When the eggs were mostly cooked, I I stirred in a big dollop of whole-fat, grass-fed Greek yogurt (<– amazing in eggs).
Then, I transferred the eggs and cauliflower to a bowl and stirred it together. Portioned it into bowls and topped it with freshly grated parmesan cheese.
I’m so happy to announce that I just released another Kindle ebook, Turmeric Hacks!
This one features 55 recipes to help you add more turmeric to your life.
(Just last week I published my other new ebook, Matcha Hacks.)
Why would you want more turmeric in your diet?
Because it’s good for you. :)
Turmeric is a deep orange-yellow spice that’s been used in South Asian cuisine for thousands of years. Many people consider turmeric to be a superfood due to its active compound, curcumin, which is a powerful antioxidant reputed to decrease inflammation, notably for chronic inflammation, which can lead to cancer, cardiovascular disease, neurological disease, type-2 diabetes, and arthritis (it can work for acute inflammation, too!).
With the recent increase in awareness of the health benefits of curcumin, it’s no surprise that people want more ways to get more turmeric into their diet. I can help you with that.
In my own quest to have more turmeric in my family’s life, I have taken turmeric beyond its traditional role as a spice by creating these 55 recipes for adding turmeric to all kinds of foods, including smoothies, entrees, soups, sides, salads, desserts, breakfast, condiments, snacks, beverages… even toothpaste!
A simple and fresh salad with homemade dressing. #scratchcook
I’m watching Cooked, the documentary series on Netflix featuring Michael Pollan, and I was inspired to share my life with respect to some of the ideas presented in the show.
Namely, home cooked meals.
My family eats most of our meals at home, and almost all of them are made from scratch.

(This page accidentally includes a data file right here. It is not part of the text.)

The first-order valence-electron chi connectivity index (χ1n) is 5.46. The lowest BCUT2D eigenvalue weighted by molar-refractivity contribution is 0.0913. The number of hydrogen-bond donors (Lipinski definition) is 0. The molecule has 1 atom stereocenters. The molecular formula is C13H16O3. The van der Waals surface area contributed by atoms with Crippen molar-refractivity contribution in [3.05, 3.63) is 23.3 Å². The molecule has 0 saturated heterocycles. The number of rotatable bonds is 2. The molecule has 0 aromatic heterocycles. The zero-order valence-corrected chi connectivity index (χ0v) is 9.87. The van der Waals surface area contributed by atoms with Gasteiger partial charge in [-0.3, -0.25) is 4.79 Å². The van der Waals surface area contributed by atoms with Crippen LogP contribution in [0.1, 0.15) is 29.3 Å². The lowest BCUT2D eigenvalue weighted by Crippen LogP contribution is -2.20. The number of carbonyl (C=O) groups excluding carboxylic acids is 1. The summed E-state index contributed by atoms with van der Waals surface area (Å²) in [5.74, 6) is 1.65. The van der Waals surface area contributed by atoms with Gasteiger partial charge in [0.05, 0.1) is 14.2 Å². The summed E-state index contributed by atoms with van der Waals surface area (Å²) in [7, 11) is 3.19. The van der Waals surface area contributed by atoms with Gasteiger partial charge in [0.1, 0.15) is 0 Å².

Scratch cooking means the meals are made from fresh ingredients. Therefore, we don’t eat a lot of meals made from ingredients that are pre-cooked or processed, except a few (canned sardines/tuna, organic salsa, BBQ sauce, etc).
Sadly, it’s not what’s going on in most American homes anymore. Michael Pollan points out in Cooked that as the amount of time cooking went down, obesity went up. I’m not surprised.
Maybe I’m a bit strange, but I get such a rush from cooking this way. I think making meals from scratch is beautiful, especially when I’m connected to my food by knowing my farmer, fisherman, and rancher. When I cut into an orange that was grown in my mom’s yard, and the light hits it just right so I see the misty spray coming from the peel, and I smell the intense aroma… I get chills from the thrill.
In fact, my Amazon wish list is filled with pots, quality utensils, and other kitchen gadgets I want in my collection. When a birthday or holiday comes around, I ask for these things. Do I ask for clothes, purses, or shoes? No. I ask for a Le Creuset pot or a fancy ice cream machine or a beautiful salt collection.
I’ll admit not every meal I make is a success, in spite of the time I put into it. I also recognize that making all of these meals isn’t always easy. I experience a large part of my life in the kitchen preparing food, shopping for food, cleaning up after cooking (there are so many dishes to wash!). But… At least I know what’s in my food. I approve of the ingredients. I don’t have to wonder.
As a result, my comfort level in the kitchen has grown tremendously. For the most part, I can fix my messes, and if I can’t, I still know the meal was made with wholesome organic ingredients, which compensates for any culinary mishaps, at least in my opinion.
My meals are pure, organic, and prepared just the way I want. And, aside from the obvious nutrition reasons, it comes back to Chop Wood Carry Water for me. I enjoy the process. The kitchen draws me in… if I’m not making something I’ll find something to make.
Well, in spite of that image above, I’m making a tea for Michigan State fans, because I thought them when I was mixing it together. It’s matcha green tea and white tea. Those are their colors: green and white. Nuff’ said.